this immediate neighborhood
and it was sort of out of that kind of thinking
that the Orchestra Place Project emerged.
- When he talked to my father
about this dream, my father told him
you know you're not thinking big enough.
You've gotta think bigger, the city
needs DSO and the hall in a way
that you can't even anticipate at this point.
- Education and outreach and everything else,
we had talked about those things for years.
That is the central spirit
that got this hall built.
That got this hall saved,
that got this hall restored to a point
where people said okay
let's take that ball and let's make a game here.
The hall was built 100 years ago
so it didn't have dressing rooms,
we had people in trailers
and it didn't have a place
for the patrons to assemble
before the program so it needed some updating
and Peter Cummings led that
and then Stanley Frankel.
And they did a marvelous job with it
I mean they were able to add those facilities
without interfering with the acoustics of the hall.
- It can't just be monolithic.
The building needed to expand
and they needed to adapt to its surroundings
but what it is and what it represents
is the same as what it's always been.
- C. Howard Crane gave us this magnificent
hall for classical music but that's
what this building is and all that other stuff
that is now considered part of the complex
of a major symphony hall was left out
because people that just wasn't on their radar
in those days so to have this beautiful
building attached, I think helped
everybody, staff, musicians, audience members.
I think it was critical again to make this
significant statement that we're here,
we're going to stay here, we're going
to help be a part of this community.
- You know what the orchestra did here
is they started buying up land
all around Orchestra Hall to make
expansion possible and then
they bought the Winkleman's warehouse
a block south of here
and built an office building
which they then leased
to the Detroit Medical Center
and there was ground floor retail.
Then they donate land to the
Detroit Public Schools so now
we've got this incredible performing
arts high school going up
so in Detroit what is more central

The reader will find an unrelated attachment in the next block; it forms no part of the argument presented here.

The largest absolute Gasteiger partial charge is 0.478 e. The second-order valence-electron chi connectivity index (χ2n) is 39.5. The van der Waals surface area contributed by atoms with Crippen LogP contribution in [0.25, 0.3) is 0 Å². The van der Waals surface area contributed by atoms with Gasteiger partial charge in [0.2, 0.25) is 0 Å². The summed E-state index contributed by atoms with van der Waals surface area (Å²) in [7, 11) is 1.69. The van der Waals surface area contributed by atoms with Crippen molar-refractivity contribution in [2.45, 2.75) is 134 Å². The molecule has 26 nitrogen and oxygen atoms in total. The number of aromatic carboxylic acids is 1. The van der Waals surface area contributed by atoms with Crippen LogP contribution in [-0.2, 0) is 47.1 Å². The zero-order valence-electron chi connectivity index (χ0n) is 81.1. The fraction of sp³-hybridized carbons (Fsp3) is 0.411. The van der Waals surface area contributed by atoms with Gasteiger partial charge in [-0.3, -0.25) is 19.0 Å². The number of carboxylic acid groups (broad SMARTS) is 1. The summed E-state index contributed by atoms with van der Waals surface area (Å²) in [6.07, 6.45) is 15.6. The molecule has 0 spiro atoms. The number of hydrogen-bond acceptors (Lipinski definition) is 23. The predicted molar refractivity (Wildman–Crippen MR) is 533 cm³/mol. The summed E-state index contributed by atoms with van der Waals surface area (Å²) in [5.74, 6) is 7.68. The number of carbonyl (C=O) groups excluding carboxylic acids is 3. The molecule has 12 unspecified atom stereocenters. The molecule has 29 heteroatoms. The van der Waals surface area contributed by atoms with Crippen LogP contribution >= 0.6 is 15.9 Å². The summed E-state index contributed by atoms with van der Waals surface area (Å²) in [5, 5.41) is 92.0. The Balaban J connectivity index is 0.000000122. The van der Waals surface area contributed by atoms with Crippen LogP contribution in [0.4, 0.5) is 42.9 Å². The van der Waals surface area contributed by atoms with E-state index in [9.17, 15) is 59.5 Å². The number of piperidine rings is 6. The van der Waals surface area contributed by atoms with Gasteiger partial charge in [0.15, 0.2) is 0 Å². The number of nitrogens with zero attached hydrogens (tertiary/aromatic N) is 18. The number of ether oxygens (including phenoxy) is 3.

than reinventing an entire city block
which is basically what the orchestra did.
- When the orchestra hall finally reopened
that was one of the markers that said
we think we're back, we think Detroit has turned around.
It was early, we had a long way to go,
we still have a long way to go I think
but it was one of those ones that say
hey we can do this
and I think it was a point of civic pride
that's hard to equal.
- The only one event that will always
be embedded in my mind was the first night
we opened after we redid the hall.
I stood in the back and I had
this great fear that when I did the hall
I would've screwed up the acoustics.
So at the break, two people were next to me
who really knew and I said how are the acoustics?
They said they're fabulous, I said oh thank goodness.
I'll never forget that moment.
- [Narrator] The Max, as it was known,
had cemented a new cornerstone
for music and culture in the city
and lit the spark of further
revitalization down Woodward.
The hall would face one more challenge
though as health problems forced Neeme Järvi
to announce that after the ribbon was cut
on the DSO's expanded home, he would be moving on.
This time it would be the orchestra's
musical directorship and not the hall itself
that would sit empty, just when it needed it most.
- When I arrived in 2004 everyone
was feeling hopeful that the city
was coming back, that the cultural anchors
really stayed with the city
and the community and kept their doors open
in spite of everything and everything
was soon to be quite difficult again.